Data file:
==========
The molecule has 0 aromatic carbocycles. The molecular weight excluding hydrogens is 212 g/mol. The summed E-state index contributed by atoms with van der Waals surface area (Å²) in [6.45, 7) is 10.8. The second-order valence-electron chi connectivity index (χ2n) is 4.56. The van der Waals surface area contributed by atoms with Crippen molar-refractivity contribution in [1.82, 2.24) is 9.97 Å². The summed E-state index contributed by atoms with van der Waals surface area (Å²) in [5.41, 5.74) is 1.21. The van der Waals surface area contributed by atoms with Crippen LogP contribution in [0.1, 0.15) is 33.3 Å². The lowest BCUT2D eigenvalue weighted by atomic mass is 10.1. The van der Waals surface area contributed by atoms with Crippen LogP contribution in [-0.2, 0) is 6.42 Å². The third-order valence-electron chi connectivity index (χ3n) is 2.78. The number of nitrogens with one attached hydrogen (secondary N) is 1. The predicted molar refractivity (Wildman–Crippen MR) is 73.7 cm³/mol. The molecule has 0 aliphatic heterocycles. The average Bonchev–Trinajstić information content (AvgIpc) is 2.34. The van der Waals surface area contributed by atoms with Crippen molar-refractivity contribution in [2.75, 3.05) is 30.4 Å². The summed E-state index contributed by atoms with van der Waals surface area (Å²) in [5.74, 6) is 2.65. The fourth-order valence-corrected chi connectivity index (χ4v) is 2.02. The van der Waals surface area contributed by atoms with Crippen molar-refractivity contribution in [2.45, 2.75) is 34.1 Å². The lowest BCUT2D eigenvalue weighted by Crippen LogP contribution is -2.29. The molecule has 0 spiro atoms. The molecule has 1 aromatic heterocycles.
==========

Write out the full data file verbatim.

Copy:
The molecule has 0 aromatic carbocycles. The molecular weight excluding hydrogens is 212 g/mol. The summed E-state index contributed by atoms with van der Waals surface area (Å²) in [6.45, 7) is 10.8. The second-order valence-electron chi connectivity index (χ2n) is 4.56. The van der Waals surface area contributed by atoms with Crippen molar-refractivity contribution in [1.82, 2.24) is 9.97 Å². The summed E-state index contributed by atoms with van der Waals surface area (Å²) in [5.41, 5.74) is 1.21. The van der Waals surface area contributed by atoms with Crippen LogP contribution in [0.1, 0.15) is 33.3 Å². The lowest BCUT2D eigenvalue weighted by atomic mass is 10.1. The van der Waals surface area contributed by atoms with Crippen LogP contribution in [-0.2, 0) is 6.42 Å². The third-order valence-electron chi connectivity index (χ3n) is 2.78. The number of nitrogens with one attached hydrogen (secondary N) is 1. The predicted molar refractivity (Wildman–Crippen MR) is 73.7 cm³/mol. The molecule has 0 aliphatic heterocycles. The average Bonchev–Trinajstić information content (AvgIpc) is 2.34. The van der Waals surface area contributed by atoms with Crippen molar-refractivity contribution in [2.75, 3.05) is 30.4 Å². The summed E-state index contributed by atoms with van der Waals surface area (Å²) in [5.74, 6) is 2.65. The fourth-order valence-corrected chi connectivity index (χ4v) is 2.02. The van der Waals surface area contributed by atoms with Crippen molar-refractivity contribution in [2.45, 2.75) is 34.1 Å². The lowest BCUT2D eigenvalue weighted by Crippen LogP contribution is -2.29. The molecule has 0 spiro atoms. The molecule has 1 aromatic heterocycles.